“Normal, huh.” Eyan laughed out loud. “So I’m almost normal, is that it? Except for the skin—which just happens to be the largest organ on any normal human.”

Brawnstone had heard enough. Time could not be wasted like this. He popped the cork from the vial and downed the dosage. Immediately he could feel it take effect, healing the scars from recent contact with the rain and turning his already tough exterior into impervious granite.

“You said you could be of help. Besides this—” He crushed the glass ampoule underfoot, advancing on Eyan. “What else do you have to offer?”

Eyan’s lips parted, but no words came.

“I thought as much.” He stomped to the force-field and smashed the disc generating it. “Come, Dahlia. We are not safe here.” He reached one hand out into the yellow downpour. Globs of the stuff ran off without effect. He nodded to himself.

Dahlia squeezed around Eyan and leapt into the trollgre’s arms. He covered her with his coat and bent forward, shielding her with his body.

“You don’t know how long that dose will last.” Eyan stood with the half-eaten rabbit dangling from one hand. “Where will you get your next fix?”

“We are not safe here,” he repeated.

“Not now, no.” She glanced at the remains of the force-field generator. “But they would have passed us right on by with that thing intact. It projected a hologram on the exterior, mimicking the surrounding landscape. They wouldn’t have had a clue you were hiding in here.”

Brawnstone’s frame tightened. He knew better than to believe her. Back in Alcatraz, she had told him the Elders wanted only to honor the child. She had brought him Elder Arsaelean’s orders, sending Brawnstone out of the city for young Dahlia. He had asked her then, straight out, if the Elders planned to kill her.

Eyan had lied to his face.

Of course not, she’d said. The humans don’t need a martyr. We aim only to steal their hope.

But now, what she said seemed to hold some truth. Could they have been safe here?

“Where will you go now?” Eyan approached him.

Dahlia tightened her grip around his neck. “I’m ready, Brawnstone.”

He stepped out into the rain, arms shielding the child, his own massive head dipped over hers, protecting her. “Where she will be safe.”

Eyan dropped the carcass and wiped her mouth across a sleeve, reaching quickly for her discarded cloak and shaking off the yellow sludge. Pulling it on, she came outside to stand before the mighty trollgre. “You must take her to her own people—those who will take care of her. Not the trainers. They want only to reprogram her for her next mission.” She paused. “Their goal is our extermination. They won’t stop until every splicer is dead in the land.”

“How do you know so much about these humans?” he rumbled.

“Did you think you were the first one Elder Arsaelean sent to extract this child? With my almost normal physiology, I was a prime candidate for his scientists’ cloned human skin, which I wore to perfection.” She chuckled a short, mirthless melody. “I lived among them for a time, and they had no idea. But I couldn’t get close to Dahlia. Security was too tight. Arsaelean needed someone of your rare talents for a smash and grab.” She sighed. “Then come to find out the humans let her go on purpose to fulfill her bloody mission!”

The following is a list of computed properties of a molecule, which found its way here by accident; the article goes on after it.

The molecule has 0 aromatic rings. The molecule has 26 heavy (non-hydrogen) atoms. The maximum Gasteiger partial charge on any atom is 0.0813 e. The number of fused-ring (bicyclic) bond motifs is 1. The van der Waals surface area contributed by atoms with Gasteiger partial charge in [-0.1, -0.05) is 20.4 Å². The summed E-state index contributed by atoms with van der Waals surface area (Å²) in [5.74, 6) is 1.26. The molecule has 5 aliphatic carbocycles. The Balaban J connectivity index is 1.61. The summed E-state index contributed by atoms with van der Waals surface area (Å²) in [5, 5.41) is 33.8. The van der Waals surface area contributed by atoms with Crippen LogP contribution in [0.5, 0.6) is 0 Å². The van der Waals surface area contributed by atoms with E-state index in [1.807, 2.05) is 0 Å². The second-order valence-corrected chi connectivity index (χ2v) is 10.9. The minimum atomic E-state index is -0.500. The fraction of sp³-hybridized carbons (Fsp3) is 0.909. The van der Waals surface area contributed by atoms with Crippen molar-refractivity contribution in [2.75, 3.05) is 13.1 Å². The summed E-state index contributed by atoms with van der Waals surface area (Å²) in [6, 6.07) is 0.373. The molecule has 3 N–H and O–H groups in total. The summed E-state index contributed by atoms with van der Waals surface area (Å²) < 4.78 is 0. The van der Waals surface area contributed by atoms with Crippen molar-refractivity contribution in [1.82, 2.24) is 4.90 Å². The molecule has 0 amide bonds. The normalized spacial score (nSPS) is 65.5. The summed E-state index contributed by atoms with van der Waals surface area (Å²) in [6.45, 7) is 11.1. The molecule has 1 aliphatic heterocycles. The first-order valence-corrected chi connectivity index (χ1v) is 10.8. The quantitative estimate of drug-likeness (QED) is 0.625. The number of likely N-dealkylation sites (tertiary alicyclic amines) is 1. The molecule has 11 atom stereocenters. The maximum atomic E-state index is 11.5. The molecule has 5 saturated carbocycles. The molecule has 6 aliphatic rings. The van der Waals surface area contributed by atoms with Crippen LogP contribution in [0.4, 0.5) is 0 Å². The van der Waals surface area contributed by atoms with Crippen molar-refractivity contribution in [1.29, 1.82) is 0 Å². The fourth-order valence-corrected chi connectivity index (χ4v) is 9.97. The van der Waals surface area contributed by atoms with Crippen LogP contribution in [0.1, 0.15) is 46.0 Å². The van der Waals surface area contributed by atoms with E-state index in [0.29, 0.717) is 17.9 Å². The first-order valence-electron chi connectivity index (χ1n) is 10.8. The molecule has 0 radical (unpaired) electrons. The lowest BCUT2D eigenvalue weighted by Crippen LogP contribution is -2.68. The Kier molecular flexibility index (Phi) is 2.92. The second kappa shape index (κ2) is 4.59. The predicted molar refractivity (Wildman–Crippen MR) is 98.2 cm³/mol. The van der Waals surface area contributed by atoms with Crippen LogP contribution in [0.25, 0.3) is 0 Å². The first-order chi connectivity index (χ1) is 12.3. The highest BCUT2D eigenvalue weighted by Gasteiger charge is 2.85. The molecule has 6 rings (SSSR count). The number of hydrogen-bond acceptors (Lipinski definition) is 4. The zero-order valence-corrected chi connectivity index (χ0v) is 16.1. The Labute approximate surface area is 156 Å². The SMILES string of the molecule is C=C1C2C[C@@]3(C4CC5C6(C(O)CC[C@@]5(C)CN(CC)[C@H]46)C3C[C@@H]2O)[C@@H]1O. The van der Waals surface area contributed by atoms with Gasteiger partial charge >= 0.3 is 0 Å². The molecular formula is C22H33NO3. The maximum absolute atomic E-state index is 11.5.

Brawnstone backed away. “Thank you for the dose.” He readied himself to charge deeper into the wild.

“Plenty more where that came from.” She patted one of the pouches on her belt.

“Tempting.” But he could not trust her. Not until she had proven herself, at the very least. “The child is my charge. I must see her to safety.”

Eyan cocked her head to the side, features hidden beneath her hood. “Back in the old days, Ronin had few choices when their master was slain. Serve the new master, or exact vengeance on the offending party and live the rest of their lives as exiles. Or commit suicide.” She chuckled without any music in her tone. “I hope you realize I wish the child no ill will. Arsaelean was a beast—literally. I’m glad he’s gone.”

Brawnstone nodded once. “Prove it.” With that, he lumbered away, leaving the former operative of the Council either to provide a distraction when the humans arrived or to lead them directly on the child’s trail. Her choice would tell him whether she deserved his trust. Either way, he knew she was far too smart to let them kill her.

“Will we see her again?” Dahlia’s voice came through the coat, tucked under his chin as he ran.

Brawnstone grumbled, and the child giggled with the vibrations in his broad chest. “Quiet now. There are things worse than diseased rabbits in these woods.”

“But you will protect me. And I will protect you. That’s what monsters do for each other.”

“You are not a monster, young Dahlia. You are a princess among your kind. We must only find the sort of humans who will allow you to live your life without any more killing.”

She nodded, her warm little face nuzzled against him. “I would like that, Brawnstone. But they’ll have to like splicers, too. At least you. That’s the deal.”

Did such humans exist? Until they were found, Brawnstone knew he must run as fast as he could, for there was no telling when the next shelter from this rain would appear, and he had no way of knowing how long his latest dose would last. Perhaps he was a fool not to allow Eyan to join them, but he could not trust the child with anyone but himself.

“Yes,” he rumbled, giving her a gentle squeeze. “That is the deal." END

Milo James Fowler is a teacher by day and a writer by night. He's an active SFWA member with work published in “AE,” “Cosmos,” “Daily Science Fiction,” “Nature,” and “Shimmer.” He previously appeared in the 12-FEB-2014 “Perihelion.”